*This one is dedicated to my daughter, Mary, celebrating her 27th birthday today, who in her formative years showed dogged determination in teaching herself to whistle, exhibiting a trait that would become a trademark*

The creation of a song is a series of choices. Progression to a major chord or minor. Another verse or into the chorus. A solo break taken on guitar, sax or piano. Adding harmony and background singers. The possibility of percussion elements on tambourine or maracas. Infinite options, with no “correct” answers.

And then there are the song accents, often not central to the structure but, when done memorably, inseparable from the ultimate formation of a great tune. Think of the strings woven through ‘The Long and Winding Road,’ the punchy horn parts in Stevie Wonder’s ‘I Wish,’ or, of course, the addition of cowbell (or, more cowbell) to ‘(Don’t Fear) The Reaper.’

But there’s one alternative that, whenever introduced to a song mix, always makes me wonder most: the whistle. With all the instrumentation and technology available to song makers, a humble blow through pursed lips has somehow become the possibility utilized in popular music well more than you might realize.

Seems like as good of a reason as any for a new So Much Great Music list: let’s count down the Top 10 greatest songs of all time that include whistling.

Before we get started, two quick clarifications:

  • Songs with whistles appearing in any part are eligible. You’ll see (and hopefully hear) inclusions used as intros, outros, interludes, and taking actual solos – always the most intriguing of choices.
  • Whistles utilized essentially as exclamation points – famously done in Molly Hatchet’s ‘Flirtin’ with Disaster’ and tons of Lynyrd Skynyrd tunes – are not included. No disrespect to Ronnie Van Zant, but there aren’t any discernible notes there.

Alright, as is customary on SMGM, our Top 10 will indeed number far more than just that. To get us started here’s a sampling of ten, let’s cite them as #’s 21-30, to, um, whet your whistle – not ‘wet’ your whistle, by the way, which, when you think about it, surprisingly means about the opposite. Among this grouping, John Lennon has an absolutely lovely whistle solo in the midst of a deceptively creepy song. And we granted Guster (one of Mary’s all-time favorite bands) a double entry to squeeze in both of their deserving whistle tunes, well…just before the final whistle. (and to assist your future whistle-listening – don’t worry, the complete “Bestle of Whistle” playlist follows at the end – the time of the whistle appearance(s) within the song are in parentheses):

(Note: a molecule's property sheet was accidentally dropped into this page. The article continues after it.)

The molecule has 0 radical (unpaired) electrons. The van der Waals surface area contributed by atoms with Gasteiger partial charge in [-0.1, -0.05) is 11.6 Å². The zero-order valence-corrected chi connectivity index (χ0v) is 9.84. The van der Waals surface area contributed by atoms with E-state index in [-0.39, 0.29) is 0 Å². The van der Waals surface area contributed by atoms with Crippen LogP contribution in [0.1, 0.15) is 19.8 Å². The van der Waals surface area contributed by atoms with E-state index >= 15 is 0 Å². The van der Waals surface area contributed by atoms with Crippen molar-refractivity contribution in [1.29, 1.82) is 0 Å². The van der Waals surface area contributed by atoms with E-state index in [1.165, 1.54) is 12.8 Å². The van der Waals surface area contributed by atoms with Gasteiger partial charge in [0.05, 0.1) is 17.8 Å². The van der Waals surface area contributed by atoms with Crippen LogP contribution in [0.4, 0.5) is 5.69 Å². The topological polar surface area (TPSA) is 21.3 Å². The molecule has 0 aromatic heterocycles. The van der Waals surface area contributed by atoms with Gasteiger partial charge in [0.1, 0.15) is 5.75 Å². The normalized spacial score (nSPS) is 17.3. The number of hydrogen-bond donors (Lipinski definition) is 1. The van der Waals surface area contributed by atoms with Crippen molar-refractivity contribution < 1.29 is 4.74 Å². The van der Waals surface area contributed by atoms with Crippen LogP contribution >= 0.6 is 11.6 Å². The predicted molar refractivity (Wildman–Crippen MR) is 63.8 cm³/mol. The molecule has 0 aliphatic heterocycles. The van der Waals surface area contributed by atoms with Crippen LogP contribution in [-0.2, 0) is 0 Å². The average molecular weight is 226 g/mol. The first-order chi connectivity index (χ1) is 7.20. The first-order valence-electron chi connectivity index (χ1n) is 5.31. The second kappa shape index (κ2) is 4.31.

• Kacey Musgraves – ‘High Time’ (0:07, 0:23, 1:11, 1:27, 2:17, 2:33, 2:49)
  • Foster The People – ‘Pumped Up Kicks’ (2:48, 3:19)
  • Fitz and The Tantrums – ‘The Walker’ (0:00, 0:58, 3:18)
  • Black Keys – ‘Tighten Up’ (0:04)
  • John Lennon – ‘Jealous Guy’ (2:07)
  • Peter Bjorn and John – ‘Young Folks’ (0:09, 2:00, 3:50)
  • Beatles – ‘The Continuing Story of Bungalow Bill’ (2:45)
  • Focus – ‘Hocus Pocus’ (5:00)
  • Scorpions – ‘Wind of Change’ (0:00, 0:50, 4:46)
  • Guster – ‘Never Coming Down’ (1:19); Guster – ‘Red Oyster Cult’ (1:52)

On to the middle ten (of what’s now established as our top 30). Here, Maroon 5 has the most distinct whistle iterations, so many that it might be considered a whistle-stop tour, and artists as disparate as Guns N’ Roses to James Taylor still manage to faithfully whistle a different tune.

  • J. Geils Band – ‘Centerfold’ (3:22)
  • Pat Benatar – ‘Love Is A Battlefield’ (3:54)
  • Simon & Garfunkel – ‘The 59th Street Bridge Song (Feelin’ Groovy)’ (1:17)
  • Guns N’ Roses – ‘Patience’ (0:09, 4:02)
  • Bobby McFerrin – ‘Don’t Worry Be Happy’ (0:00)
  • Clash – ‘Jimmy Jazz’ (0:18)
  • David Bowie – ‘Golden Years’ (3:04)
  • Maroon 5 – ‘Moves Like Jagger’ (0:00, 0:25, 0:57, 1:12, 1:26, 1:56, 2:12, 2:26, 2:41, 2:58, 3:13, 3:17)
  • Peter Gabriel – ‘Games Without Frontiers’ (0:56, 2:20)
  • James Taylor – ‘Walking My Baby Back Home’ (1:21)

Before we get to our clean-as-a-whistle Top 10 greatest-ever whistle tunes, let’s blow the whistle for a couple quick side categories. First, the best whistling from movies and TV, featuring the one and only Harlem Globetrotters theme song.

  • Roger Miller – ‘Whistle Stop’ (0:03, 0:48)
  • Andy Griffith – ‘The Andy Griffith Theme’ (0:00, 1:24)
  • Ennio Morricone – ‘The Good, The Bad And The Ugly’ (0:28)
  • Brother Bones & His Shadows – ‘Sweet Georgia Brown’ (0:00, 1:44)
  • Snow White and The Seven Dwarfs – ‘Whistle While You Work’ (0:00, 0:09, 3:07)

And, keeping with the initial family theme, one slick as a whistle selection from my son Max’s long-time and beloved former band.

  • Tundrastomper – ‘Half Bumbled’ (0:02)

Finally, with no more bells and whistles, we’re set to unveil the top 10. Nothing but world-class whistling entries remain. Here are the ten greatest songs with whistling of all time (in countdown format):

10. Billy Joel – ‘The Stranger’ (0:26, 4:13)
9. Bangles – ‘Walk Like an Egyptian’ (1:57)
8. Professor Longhair – ‘Mardi Gras in New Orleans’ (0:25, 2:26)
7. Supertramp – ‘Goodbye Stranger’ (3:04)
6. Bruce Springsteen – ‘Working On a Dream’ (1:44)
5. Beatles – ‘Two Of Us’ (3:14)
4. Lovin’ Spoonful – ‘Daydream’ (1:14, 2:06)
3. Steve Miller Band – ‘Jungle Love’ (0:10, 2:45)
2. Paul Simon – ‘Me and Julio Down by the Schoolyard’ (1:12)
1. Otis Redding – ‘(Sittin’ on) The Dock of the Bay’ (2:18)

Otis, my man, with a mellow masterpiece that wasn’t released until after his tragic death in a plane crash, is our deserving list topper. Redding is the top whistleblower. And that’s no whistling dixie.

*Happy whistling birthday, Marybird, from Whistler’s Father – why should Whistler’s Mother be the only one that ever gets any attention!*